Where are we?

The United Kingdoms of England, Scotland, Wales and Northern Ireland had an advisory referendum in June on whether to leave the European Union. 51.89% of the public who bothered to vote, did so to leave. 48.11% of these voters wanted to remain. This meant that the government were going to remove us from the European Union on a vote with a majority of 3.78%. In my book that is hardly a decisive majority. I would say it was too close to call!

So we all panicked. Argued over what it was going to mean to our different sections of society. Scotland’s First Minister immediately started a round of talks with representatives of other Countries and with representatives of European families living and working in Scotland.

Meanwhile the Tory government squabbled over who would replace David Cameron who, rather than stay and sort the mess out he had created in misplaying his hand to the far right, was standing down as Prime Minister and leader of the Conservative and Unionist Party.

Having replaced him with what turned out to be the anointment of the sole remaining candidate, not much has been done. Oh Teresa has had one or two cosy chats but HEY! it’s Westminster recess time.

Meanwhile, Labour MPs have decided they really don’t like their scruffy leader. Just not the standard we have come to expect, what?! So we now have 2 candidates for their leadership, both claiming to be from the left and for the working people. One in non conformist attire for government, the other in a shiny suit totally acceptable by the rebelling MPs (for now, anyway). The MPs do however seem to have forgotten that they are employed by the public purse and elected by the public. Possibly the more interesting time will be the next Westminster election selection process when these MPs want nominated again by the members who don’t agree with their choice of leader. For another day!

Summer is always the ‘mad’ season when the Parliaments are in recess. The activists are not in recess. They are working away at community events and campaigning on street corners. Through lack of leadership momentum I see that many yes groups have reformed and are keeping the conversation going.

STILL there is no whiff of what might be happening in Brexit land.

At the start of this week the French have challenged the UK government on the special arrangements regarding immigration points on the French side of the channel. To be honest I can see where they are coming from. Why should they have to deal with the immigration camps when it is Westminster who are refusing to process the people wanting to come to the great England they have heard of?

Fear not though. Two months (8 WEEKS!) after the referendum Teresa May has called a cosy summit at her new home at Chequers. This will apparently be the FIRST time her cabinet has had the chance to get together to discuss the result of the referendum. It is held against a backdrop of deep uncertainty about what the Tories are planning – and now in-fighting between ministers about what Brexit will look like and what it will  mean to families and businesses across the country.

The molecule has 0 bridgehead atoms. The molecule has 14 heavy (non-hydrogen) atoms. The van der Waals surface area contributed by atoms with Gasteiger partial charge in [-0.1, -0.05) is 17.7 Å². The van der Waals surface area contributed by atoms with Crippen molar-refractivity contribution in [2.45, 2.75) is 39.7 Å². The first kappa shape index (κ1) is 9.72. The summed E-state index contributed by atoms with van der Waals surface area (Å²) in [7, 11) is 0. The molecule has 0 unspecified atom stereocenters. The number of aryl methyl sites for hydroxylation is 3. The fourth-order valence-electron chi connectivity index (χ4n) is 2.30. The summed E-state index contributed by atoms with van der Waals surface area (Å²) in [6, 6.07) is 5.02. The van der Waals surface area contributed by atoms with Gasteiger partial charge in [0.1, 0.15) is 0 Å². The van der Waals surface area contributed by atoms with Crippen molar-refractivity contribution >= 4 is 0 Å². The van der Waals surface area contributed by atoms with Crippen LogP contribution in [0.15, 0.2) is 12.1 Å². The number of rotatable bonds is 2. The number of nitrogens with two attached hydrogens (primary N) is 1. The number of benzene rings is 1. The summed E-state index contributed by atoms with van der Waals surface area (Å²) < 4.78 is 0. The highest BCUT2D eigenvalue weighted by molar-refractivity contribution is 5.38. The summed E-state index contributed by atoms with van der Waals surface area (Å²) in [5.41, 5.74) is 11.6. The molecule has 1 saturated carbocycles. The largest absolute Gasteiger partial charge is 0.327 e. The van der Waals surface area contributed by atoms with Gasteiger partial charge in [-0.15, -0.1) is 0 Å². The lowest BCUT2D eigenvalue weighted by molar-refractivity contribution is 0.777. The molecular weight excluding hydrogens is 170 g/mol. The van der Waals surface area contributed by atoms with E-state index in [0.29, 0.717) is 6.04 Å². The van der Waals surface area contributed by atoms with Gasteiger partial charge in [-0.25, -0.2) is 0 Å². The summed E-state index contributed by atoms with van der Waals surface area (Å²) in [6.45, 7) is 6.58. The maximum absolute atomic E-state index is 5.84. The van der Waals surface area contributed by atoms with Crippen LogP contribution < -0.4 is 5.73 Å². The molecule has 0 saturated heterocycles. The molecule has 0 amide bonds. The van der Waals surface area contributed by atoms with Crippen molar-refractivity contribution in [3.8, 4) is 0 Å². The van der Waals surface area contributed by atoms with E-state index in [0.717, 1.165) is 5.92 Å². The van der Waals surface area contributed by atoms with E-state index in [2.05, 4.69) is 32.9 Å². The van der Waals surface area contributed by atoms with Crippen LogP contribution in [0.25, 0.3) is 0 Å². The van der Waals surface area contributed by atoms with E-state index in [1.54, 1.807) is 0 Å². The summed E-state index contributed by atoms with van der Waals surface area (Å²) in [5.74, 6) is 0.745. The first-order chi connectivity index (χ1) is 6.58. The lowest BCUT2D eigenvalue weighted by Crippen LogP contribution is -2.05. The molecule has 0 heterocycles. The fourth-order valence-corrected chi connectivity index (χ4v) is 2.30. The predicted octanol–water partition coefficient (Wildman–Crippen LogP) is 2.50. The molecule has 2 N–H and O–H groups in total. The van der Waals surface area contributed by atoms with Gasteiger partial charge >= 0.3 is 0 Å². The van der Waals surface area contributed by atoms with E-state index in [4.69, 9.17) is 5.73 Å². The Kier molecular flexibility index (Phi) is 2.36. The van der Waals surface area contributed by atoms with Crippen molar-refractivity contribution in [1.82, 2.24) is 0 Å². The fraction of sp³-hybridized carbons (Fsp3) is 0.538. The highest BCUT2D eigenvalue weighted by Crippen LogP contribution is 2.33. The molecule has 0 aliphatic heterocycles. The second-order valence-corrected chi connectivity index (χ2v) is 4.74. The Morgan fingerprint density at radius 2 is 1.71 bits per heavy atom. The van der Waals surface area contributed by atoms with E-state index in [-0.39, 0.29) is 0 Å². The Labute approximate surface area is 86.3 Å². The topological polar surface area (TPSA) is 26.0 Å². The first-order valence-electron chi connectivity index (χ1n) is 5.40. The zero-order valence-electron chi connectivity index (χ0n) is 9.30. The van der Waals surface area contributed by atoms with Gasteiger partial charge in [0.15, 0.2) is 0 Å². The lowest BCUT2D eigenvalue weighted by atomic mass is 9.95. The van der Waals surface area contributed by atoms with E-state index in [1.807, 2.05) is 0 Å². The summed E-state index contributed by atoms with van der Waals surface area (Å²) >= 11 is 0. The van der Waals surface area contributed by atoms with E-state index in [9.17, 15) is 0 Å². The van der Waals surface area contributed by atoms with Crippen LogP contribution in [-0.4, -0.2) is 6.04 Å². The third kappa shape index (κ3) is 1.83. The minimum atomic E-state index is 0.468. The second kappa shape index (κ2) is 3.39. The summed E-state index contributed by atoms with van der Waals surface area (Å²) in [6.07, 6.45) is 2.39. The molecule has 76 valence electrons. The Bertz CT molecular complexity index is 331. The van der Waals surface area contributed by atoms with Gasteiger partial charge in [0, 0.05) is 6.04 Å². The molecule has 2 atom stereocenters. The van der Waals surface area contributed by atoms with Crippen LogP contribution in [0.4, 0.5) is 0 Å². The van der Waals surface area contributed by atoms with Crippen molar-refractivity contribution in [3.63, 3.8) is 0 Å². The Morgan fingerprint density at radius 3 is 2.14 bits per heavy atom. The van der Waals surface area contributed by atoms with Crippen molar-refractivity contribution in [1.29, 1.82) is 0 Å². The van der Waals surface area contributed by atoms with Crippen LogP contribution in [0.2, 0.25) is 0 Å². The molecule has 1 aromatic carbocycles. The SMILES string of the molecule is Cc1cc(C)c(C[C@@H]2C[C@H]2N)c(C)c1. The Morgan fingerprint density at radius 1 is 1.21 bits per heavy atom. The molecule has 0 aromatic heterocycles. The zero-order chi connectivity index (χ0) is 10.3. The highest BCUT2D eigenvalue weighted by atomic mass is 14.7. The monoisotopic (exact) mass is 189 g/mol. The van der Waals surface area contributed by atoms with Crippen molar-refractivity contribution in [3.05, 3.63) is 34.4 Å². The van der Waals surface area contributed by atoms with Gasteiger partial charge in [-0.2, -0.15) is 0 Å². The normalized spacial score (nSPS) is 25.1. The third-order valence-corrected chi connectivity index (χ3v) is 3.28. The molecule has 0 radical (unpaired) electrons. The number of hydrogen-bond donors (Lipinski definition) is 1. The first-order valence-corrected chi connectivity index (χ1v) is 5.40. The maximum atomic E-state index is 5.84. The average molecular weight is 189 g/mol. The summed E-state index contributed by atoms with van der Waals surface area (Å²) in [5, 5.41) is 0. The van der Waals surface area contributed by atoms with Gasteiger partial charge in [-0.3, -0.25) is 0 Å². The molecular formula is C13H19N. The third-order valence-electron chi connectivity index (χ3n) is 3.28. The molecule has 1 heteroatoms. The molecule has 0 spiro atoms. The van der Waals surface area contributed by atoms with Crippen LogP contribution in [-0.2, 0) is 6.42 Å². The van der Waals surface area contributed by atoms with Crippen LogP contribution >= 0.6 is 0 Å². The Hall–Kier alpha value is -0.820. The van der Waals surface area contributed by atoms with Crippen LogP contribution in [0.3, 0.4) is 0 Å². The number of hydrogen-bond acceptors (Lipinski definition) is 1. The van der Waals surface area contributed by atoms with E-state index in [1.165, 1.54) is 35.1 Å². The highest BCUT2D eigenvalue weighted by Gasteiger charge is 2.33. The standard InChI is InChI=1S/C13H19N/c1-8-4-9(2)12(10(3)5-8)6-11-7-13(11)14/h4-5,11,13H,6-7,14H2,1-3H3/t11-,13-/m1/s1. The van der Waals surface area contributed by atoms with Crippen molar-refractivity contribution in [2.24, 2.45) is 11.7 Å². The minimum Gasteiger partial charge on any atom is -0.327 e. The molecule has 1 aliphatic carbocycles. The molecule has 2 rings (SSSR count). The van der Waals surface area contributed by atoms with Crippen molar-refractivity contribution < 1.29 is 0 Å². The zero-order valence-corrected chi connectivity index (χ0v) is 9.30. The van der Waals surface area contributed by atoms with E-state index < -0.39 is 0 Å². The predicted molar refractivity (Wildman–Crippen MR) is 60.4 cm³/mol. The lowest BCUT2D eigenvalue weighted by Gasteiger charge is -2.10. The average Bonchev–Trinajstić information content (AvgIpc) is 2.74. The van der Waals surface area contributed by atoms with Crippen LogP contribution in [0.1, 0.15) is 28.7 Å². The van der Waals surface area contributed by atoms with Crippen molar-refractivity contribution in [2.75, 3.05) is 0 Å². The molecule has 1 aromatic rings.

Stephen Gethins comments

“The lack of action is in complete contrast to the work of the SNP Government with the First Minister convening an expert group to explore all options for retaining Scotland’s EU status, unveiling a £100 million economic stimulus package to support jobs and alleviate uncertainty and having an open dialogue with EU nationals resident in Scotland to air their concerns.”

If you have been abroad all summer, or on the moon, you will notice that we are no further forward in what our future hold for us. The only significant change I have seen is in the letter from my bank telling me the interest on my savings is now at 0.something.

By the time you read this we may have heard from Teresa May and her cabinet about what they are going to do about this mess. On the other hand, I am not holding my breath.

Meanwhile in Scotland Ruthie is shouting ‘stop talking about an Independence referendum’, Kezia is sticking the boot in her scruffy UK leader and wee Willie is awfy quiet (sigh). Oh, let’s not forget Broon. He wants to give us a wee drop more constitutional powers. Just give us them all Gordie, and be done with it!


  1. Excellent summary of the situation.

    1. Maybe, but let’s remember one particular detail, if there are still ambitions for Scotland to enter (not “remain in”) the EU. The latter’s inflexible rule is that member states’ indebtedness must not exceed 3% of GNP. The last figure I recall seeing for Scotland’s debt/GDP ratio was 9.4%, more than three times as high.

      There is no possibility that the EU would accept a new member in such an economic position. Furthermore, the figure implies that sooner or later there will have to be drastic retrenchment in government policies in order to achieve some kind of a balance. Remember the first rule of economics, that there ain’t no such thing as a free lunch – or free medicines, free bus rides, free university places and all the rest. I am all in favour of the latter, but they have to be fully backed up by Scottish economic resources and an indigenous Scottish wealth creation system, above all manufacturing industry. And I don’t see how membership of the sub-regional EU group is going to help in any significant way to this end. This is something we have to get right on our own.

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